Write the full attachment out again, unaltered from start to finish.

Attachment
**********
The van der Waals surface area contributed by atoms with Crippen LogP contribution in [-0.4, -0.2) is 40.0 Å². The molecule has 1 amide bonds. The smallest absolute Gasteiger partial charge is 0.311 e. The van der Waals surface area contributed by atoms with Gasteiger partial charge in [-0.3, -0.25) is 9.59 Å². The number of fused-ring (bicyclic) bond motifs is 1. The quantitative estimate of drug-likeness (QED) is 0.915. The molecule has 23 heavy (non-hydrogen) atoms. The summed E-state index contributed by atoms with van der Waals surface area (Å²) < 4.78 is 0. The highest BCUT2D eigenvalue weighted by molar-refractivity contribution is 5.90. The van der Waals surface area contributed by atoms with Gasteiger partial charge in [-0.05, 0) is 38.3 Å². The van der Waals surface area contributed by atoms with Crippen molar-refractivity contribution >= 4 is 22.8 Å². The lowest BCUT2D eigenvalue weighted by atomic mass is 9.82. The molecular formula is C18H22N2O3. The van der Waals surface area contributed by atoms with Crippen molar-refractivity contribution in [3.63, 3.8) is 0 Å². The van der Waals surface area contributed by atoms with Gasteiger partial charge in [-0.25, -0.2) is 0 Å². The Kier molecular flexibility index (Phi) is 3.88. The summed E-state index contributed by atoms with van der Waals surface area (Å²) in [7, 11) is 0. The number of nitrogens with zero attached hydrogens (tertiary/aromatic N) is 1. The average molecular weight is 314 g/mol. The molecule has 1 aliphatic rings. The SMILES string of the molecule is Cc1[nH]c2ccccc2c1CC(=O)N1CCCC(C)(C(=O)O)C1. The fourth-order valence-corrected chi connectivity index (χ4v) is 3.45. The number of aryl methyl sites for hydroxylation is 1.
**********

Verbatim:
The van der Waals surface area contributed by atoms with Crippen LogP contribution in [-0.4, -0.2) is 40.0 Å². The molecule has 1 amide bonds. The smallest absolute Gasteiger partial charge is 0.311 e. The van der Waals surface area contributed by atoms with Gasteiger partial charge in [-0.3, -0.25) is 9.59 Å². The number of fused-ring (bicyclic) bond motifs is 1. The quantitative estimate of drug-likeness (QED) is 0.915. The molecule has 23 heavy (non-hydrogen) atoms. The summed E-state index contributed by atoms with van der Waals surface area (Å²) < 4.78 is 0. The highest BCUT2D eigenvalue weighted by molar-refractivity contribution is 5.90. The van der Waals surface area contributed by atoms with Gasteiger partial charge in [-0.05, 0) is 38.3 Å². The van der Waals surface area contributed by atoms with Crippen molar-refractivity contribution >= 4 is 22.8 Å². The lowest BCUT2D eigenvalue weighted by atomic mass is 9.82. The molecular formula is C18H22N2O3. The van der Waals surface area contributed by atoms with Crippen molar-refractivity contribution in [3.63, 3.8) is 0 Å². The van der Waals surface area contributed by atoms with Gasteiger partial charge in [-0.25, -0.2) is 0 Å². The Kier molecular flexibility index (Phi) is 3.88. The summed E-state index contributed by atoms with van der Waals surface area (Å²) in [7, 11) is 0. The number of nitrogens with zero attached hydrogens (tertiary/aromatic N) is 1. The average molecular weight is 314 g/mol. The molecule has 1 aliphatic rings. The SMILES string of the molecule is Cc1[nH]c2ccccc2c1CC(=O)N1CCCC(C)(C(=O)O)C1. The fourth-order valence-corrected chi connectivity index (χ4v) is 3.45. The number of aryl methyl sites for hydroxylation is 1.